Norfolk Southern’s stock (NYSE: NSC) lost almost 40% – dropping from $197 at the beginning of the year to below $119 in late March – then spiked over 60% to around $192 now. That means it has fully recovered to the levels where it started the year.
Why? While the Covid-19 outbreak and associated lockdowns resulted in an uncertain outlook for the broader markets, the multi-billion-dollar Fed stimulus announced in late March helped the markets stage a strong recovery. Investors are now expecting a quicker economic rebound with economies opening up gradually, which will bode well for Norfolk Southern’s transportation business.
But is this all there is to the story?
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No, not quite. Despite the recent rally, Trefis estimates Norfolk Southern’s Valuation at about $217 per share, roughly 13% above the current market price based on two key opportunities and a risk.
The first opportunity we see is to Norfolk Southern’s Revenue growth over the coming years. We know 2020 will be a year marking a drop in revenues led by lower volume as well as an impact on pricing. However, as we look beyond 2020, with the containment of Covid-19 and availability of vaccines pushing the virus out of the center of attention and resulting in economic growth, we believe Norfolk Southern will see a rebound in demand for railroad transportation. With the economy opening up and lockdown restrictions already being lifted in several cities, the industrial production is gradually picking up pace, and it will likely result in increased transportation demand in the near term.
The second opportunity we see is to Norfolk Southern’s Expenses, which have been trending lower, when looked at as a percentage of revenue, over the past few years. Norfolk Southern, in line with other major railroad companies, has been focused on reducing its operating ratio, and it managed to bring it down from 69.6% in 2016 to 64.7% in 2019. While the Covid-19 pandemic has resulted in increased costs for the company, Norfolk Southern aims to achieve an operating ratio of under 60% over the coming years, thereby boosting margins. In the near term, lower crude oil prices will have a positive as well as adverse impact on the company. On the positive side, the fuel expenses will likely trend lower. Fuel accounted for $1.0 billion in expenses, or 8% of total revenues and roughly 11% of the company’s total expenses in 2019. However, the fuel surcharge is an important element of average revenue per carload garnered by the company. With lower fuel prices, the overall pricing will also be impacted.
That said, there is a risk associated with Norfolk Southern’s coal freight business, in line with a larger trend seen across railroad companies. There has been a decline in demand for coal as an energy source and an increased use of cleaner fuels, such as natural gas. Climate change consciousness is growing. There is considerable social and political pressure on fossil fuel producers to reduce emissions, and on consumers to reuse, reduce, recycle. The result – a lower demand for coal. For perspective, the U.S. coal consumption is expected to decline by roughly 40% between 2018 and 2020, according to the US Energy Information Administration. This means lower production, and lower need for transportation. Another factor why there is increased dependency on natural gas as an energy source is its low pricing. In fact, natural gas prices have plummeted over 50% since early 2017. For Norfolk Southern, its coal shipments have declined 12.6% between 2017 and 2019. This trend could continue over the coming years, and weigh on Norfolk Southern’s overall performance.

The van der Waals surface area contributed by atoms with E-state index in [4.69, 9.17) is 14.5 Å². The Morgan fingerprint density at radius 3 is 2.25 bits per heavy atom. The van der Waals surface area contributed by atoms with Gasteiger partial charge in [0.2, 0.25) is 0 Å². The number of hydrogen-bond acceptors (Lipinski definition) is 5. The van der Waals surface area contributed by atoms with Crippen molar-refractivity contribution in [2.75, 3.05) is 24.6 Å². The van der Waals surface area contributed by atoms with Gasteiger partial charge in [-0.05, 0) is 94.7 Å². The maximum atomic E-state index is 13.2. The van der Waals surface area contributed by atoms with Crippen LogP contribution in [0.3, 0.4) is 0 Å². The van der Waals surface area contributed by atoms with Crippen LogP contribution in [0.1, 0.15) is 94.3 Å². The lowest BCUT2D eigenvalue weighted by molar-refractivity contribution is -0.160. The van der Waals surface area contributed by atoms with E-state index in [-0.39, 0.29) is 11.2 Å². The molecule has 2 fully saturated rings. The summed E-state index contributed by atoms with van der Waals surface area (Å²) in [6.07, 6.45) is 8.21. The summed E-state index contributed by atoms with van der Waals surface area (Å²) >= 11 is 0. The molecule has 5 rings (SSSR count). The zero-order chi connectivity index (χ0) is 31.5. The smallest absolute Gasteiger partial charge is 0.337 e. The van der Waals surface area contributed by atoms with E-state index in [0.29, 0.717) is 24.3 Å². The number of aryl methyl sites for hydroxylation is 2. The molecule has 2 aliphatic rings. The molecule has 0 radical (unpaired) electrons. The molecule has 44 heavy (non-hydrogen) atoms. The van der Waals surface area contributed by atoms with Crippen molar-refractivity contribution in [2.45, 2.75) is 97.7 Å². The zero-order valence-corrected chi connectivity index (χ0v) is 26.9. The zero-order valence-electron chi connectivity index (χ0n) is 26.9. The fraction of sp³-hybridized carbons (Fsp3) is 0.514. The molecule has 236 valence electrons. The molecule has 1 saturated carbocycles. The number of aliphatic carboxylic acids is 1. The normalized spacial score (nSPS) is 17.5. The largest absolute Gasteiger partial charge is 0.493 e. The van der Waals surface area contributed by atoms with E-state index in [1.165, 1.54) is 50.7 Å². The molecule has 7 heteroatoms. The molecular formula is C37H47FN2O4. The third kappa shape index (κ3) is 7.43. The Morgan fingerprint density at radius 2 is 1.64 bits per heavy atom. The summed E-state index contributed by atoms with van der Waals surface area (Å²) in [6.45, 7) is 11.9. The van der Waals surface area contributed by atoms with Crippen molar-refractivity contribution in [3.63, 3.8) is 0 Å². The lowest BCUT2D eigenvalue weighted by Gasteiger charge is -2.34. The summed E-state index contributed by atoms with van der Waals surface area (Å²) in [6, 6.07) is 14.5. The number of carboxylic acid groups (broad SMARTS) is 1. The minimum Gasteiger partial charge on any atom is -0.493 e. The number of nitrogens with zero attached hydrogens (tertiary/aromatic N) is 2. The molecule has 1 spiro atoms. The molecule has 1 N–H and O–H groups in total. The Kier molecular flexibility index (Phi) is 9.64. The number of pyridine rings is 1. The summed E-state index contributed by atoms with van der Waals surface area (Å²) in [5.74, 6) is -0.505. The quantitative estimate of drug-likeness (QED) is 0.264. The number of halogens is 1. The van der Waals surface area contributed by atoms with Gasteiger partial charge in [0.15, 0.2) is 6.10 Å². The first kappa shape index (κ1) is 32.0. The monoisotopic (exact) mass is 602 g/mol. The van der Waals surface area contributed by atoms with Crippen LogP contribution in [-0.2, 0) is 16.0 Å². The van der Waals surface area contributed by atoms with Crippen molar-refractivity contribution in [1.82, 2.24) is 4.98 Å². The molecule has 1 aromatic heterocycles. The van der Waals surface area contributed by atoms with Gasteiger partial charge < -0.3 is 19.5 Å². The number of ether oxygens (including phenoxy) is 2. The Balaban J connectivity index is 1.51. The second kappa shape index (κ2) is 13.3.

The near term risk for Norfolk Southern stems from the impact of Covid-19. Increased unemployment, lower consumer spending power, and restrictions in place for various manufacturing plants means lower demand for railroad transportation, evident from the company’s Q2 performance. The company’s top line contracted 29% in Q2 2020, primarily due to massive declines in coal and automotive shipments. Looking at the bottom line, the company posted a 40% decline in its EPS, which stood at $1.43 per share. The EPS decline was due to margin contraction, as the company reported an operating ratio of 71%, compared to 64% in the prior year quarter. However, the situation is changing on the ground with the economy gradually opening up. The rebound in economic growth and its timing hinge on the broader containment of the coronavirus spread. Our dashboard forecasting U.S. Covid-19 cases with cross-country comparisons analyzes expected recovery time-frames and possible spread of the virus. Further, our dashboard -28% Coronavirus crash vs. 4 Historic crashes builds a complete macro picture. The complete set of coronavirus impact and timing analyses is available here. For Norfolk Southern, the key trend to watch out for will be the operating ratio in Q3, as the demand improves over the coming months.
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